This was the banner headline in Wednesday’s Daily Express. The paper reported:
Anti-terror police were questioning five men last night amid fears of an Al Qaeda-inspired plot to attack the Sellafield nuclear plant. The suspects, in their 20s and believed to be of Bangladeshi origin, were caught filming at the highly sensitive site in Cumbria – 250 miles from their homes in London.
Armed police arrested the men on bank holiday Monday only hours after Osama Bin Laden was killed by US special forces in Pakistan. The nuclear plant has been placed on high alert following Al Qaeda threats to unleash a “nuclear hellstorm” in revenge for the terror chief’s death.
Last night police seized a small container of “suspicious material” at one of the suspects’ homes.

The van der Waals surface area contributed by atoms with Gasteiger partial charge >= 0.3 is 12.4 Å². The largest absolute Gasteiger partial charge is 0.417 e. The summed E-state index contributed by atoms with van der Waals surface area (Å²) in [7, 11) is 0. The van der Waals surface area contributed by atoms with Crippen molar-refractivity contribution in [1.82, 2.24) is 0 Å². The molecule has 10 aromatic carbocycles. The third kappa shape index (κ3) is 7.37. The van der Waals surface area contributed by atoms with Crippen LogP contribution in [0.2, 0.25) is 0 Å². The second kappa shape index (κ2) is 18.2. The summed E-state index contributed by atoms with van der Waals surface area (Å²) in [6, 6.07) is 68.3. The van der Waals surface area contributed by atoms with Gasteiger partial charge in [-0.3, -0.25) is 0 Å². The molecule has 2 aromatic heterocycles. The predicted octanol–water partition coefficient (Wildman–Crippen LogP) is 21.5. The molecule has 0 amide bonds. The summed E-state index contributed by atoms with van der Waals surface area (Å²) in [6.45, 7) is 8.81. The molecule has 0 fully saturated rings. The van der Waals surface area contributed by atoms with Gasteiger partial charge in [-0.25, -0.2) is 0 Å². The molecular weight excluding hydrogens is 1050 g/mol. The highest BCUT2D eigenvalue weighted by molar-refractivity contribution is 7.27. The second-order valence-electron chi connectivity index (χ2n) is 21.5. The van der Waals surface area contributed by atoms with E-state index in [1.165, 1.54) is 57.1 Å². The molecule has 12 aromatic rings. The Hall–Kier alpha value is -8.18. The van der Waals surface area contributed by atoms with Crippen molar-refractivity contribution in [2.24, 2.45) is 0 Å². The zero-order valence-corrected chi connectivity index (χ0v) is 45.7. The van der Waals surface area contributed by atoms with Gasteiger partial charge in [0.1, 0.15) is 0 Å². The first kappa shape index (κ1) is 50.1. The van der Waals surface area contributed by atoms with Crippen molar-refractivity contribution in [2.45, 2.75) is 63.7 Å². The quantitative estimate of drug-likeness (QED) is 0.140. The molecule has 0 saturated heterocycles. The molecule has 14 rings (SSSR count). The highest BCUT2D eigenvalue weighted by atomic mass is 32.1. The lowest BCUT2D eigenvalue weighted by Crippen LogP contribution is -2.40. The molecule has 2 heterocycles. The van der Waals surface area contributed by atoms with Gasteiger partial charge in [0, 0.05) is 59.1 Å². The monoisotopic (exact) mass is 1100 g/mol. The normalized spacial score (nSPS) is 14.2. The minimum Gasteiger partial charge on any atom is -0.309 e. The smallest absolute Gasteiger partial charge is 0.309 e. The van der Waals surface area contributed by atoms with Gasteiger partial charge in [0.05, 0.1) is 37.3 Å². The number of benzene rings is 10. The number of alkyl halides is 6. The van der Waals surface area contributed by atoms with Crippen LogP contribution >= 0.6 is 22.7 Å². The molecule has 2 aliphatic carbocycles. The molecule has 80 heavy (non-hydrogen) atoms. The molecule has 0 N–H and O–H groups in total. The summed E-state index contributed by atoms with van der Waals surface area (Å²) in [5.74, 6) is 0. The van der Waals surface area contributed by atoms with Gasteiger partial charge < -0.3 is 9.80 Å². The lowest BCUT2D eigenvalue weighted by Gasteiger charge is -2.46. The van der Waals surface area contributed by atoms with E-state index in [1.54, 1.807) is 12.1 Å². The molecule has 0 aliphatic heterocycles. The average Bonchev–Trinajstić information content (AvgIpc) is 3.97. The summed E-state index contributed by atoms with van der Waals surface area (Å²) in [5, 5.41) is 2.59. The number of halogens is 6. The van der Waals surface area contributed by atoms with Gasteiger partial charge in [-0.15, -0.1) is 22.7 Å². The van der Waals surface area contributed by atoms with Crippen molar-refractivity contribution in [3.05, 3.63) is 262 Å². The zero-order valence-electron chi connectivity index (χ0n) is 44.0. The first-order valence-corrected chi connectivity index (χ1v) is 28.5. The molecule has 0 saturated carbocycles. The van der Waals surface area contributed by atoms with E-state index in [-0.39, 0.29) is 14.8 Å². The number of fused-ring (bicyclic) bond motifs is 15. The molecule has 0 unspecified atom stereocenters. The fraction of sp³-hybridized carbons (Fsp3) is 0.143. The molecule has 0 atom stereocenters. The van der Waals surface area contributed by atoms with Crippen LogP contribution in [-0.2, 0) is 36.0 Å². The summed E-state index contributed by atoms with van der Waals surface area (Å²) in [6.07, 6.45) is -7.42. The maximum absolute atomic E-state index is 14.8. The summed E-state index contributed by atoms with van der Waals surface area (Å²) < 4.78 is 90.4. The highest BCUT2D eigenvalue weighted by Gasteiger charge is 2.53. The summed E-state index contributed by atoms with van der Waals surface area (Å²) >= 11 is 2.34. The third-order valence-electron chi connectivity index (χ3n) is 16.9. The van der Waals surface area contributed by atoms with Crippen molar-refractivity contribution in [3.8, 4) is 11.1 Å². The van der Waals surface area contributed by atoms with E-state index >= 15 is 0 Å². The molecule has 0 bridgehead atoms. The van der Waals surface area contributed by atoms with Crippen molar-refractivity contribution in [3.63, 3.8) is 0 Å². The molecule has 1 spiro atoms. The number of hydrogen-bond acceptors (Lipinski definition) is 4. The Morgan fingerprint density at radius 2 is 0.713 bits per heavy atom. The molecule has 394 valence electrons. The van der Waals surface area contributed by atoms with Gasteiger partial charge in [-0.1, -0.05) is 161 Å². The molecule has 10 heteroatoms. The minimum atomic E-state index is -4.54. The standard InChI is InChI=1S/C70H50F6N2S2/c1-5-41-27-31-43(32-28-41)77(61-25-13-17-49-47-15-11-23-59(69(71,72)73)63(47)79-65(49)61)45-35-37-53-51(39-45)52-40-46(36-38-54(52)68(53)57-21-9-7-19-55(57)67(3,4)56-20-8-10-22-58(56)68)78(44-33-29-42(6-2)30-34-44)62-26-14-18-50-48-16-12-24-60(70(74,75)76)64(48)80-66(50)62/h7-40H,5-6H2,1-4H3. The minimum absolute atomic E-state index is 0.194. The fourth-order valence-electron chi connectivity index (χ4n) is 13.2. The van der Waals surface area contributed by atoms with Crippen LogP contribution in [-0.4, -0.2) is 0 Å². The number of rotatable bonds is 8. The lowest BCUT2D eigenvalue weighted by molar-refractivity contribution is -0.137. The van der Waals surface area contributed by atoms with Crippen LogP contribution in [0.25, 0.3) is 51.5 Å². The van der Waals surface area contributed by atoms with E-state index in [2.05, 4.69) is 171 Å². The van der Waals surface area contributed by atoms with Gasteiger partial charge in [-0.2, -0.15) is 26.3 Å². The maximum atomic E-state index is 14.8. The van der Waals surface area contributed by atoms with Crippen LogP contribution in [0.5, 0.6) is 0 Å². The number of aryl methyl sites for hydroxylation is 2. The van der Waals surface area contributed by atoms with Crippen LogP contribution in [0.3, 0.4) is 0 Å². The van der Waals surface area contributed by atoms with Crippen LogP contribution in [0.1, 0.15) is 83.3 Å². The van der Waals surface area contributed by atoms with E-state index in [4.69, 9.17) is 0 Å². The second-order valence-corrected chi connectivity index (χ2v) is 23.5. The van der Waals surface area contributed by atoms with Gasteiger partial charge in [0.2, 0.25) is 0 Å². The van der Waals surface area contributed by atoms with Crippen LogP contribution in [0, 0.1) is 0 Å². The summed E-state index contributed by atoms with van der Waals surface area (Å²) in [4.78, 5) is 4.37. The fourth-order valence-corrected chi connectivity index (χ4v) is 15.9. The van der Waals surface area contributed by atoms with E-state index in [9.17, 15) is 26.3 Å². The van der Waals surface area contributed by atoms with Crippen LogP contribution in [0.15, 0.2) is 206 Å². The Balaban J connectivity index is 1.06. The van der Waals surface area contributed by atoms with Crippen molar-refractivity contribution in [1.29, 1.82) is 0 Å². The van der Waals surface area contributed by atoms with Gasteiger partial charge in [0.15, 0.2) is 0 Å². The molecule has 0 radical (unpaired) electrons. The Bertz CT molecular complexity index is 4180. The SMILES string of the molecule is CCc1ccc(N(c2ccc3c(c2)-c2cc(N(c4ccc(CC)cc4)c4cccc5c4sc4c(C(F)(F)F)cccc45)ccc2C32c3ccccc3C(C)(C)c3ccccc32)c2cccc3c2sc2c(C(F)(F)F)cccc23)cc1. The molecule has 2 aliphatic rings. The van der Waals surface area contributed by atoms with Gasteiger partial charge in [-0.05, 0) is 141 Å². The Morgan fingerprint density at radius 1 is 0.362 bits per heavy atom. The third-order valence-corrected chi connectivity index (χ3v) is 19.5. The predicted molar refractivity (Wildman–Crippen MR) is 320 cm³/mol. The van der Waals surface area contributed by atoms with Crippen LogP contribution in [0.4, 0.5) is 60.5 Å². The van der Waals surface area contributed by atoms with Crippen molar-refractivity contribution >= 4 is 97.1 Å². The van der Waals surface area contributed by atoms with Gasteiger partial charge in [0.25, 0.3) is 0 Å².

Predictably, the irresponsible media scaremongering produced this sort of response from EDL supporters, who take their line on Muslims and Islam directly from the tabloid press.
Yesterday BBC News reported that the arrested men had all been freed. ENGAGE asked the question: “what likelihood is there of proportional coverage by the media of the men being released without charge?”
The answer, of course, was none whatsoever. Buried at the bottom of page 7 in today’s issue of the Express we find a single paragraph which reads:
The five students who sparked an Al Qaeda terror alert near the Sellafield nuclear power station were there because of a satnav error. Rather than being terrorists avenging the death of Osama Bin Laden, the Bangladeshis from London were enjoying a picnic on Monday after putting CA20 in the satnav instead of CA12 for a hike on Scafell Pike, Cumbria, England’s highest peak. They were freed without charge.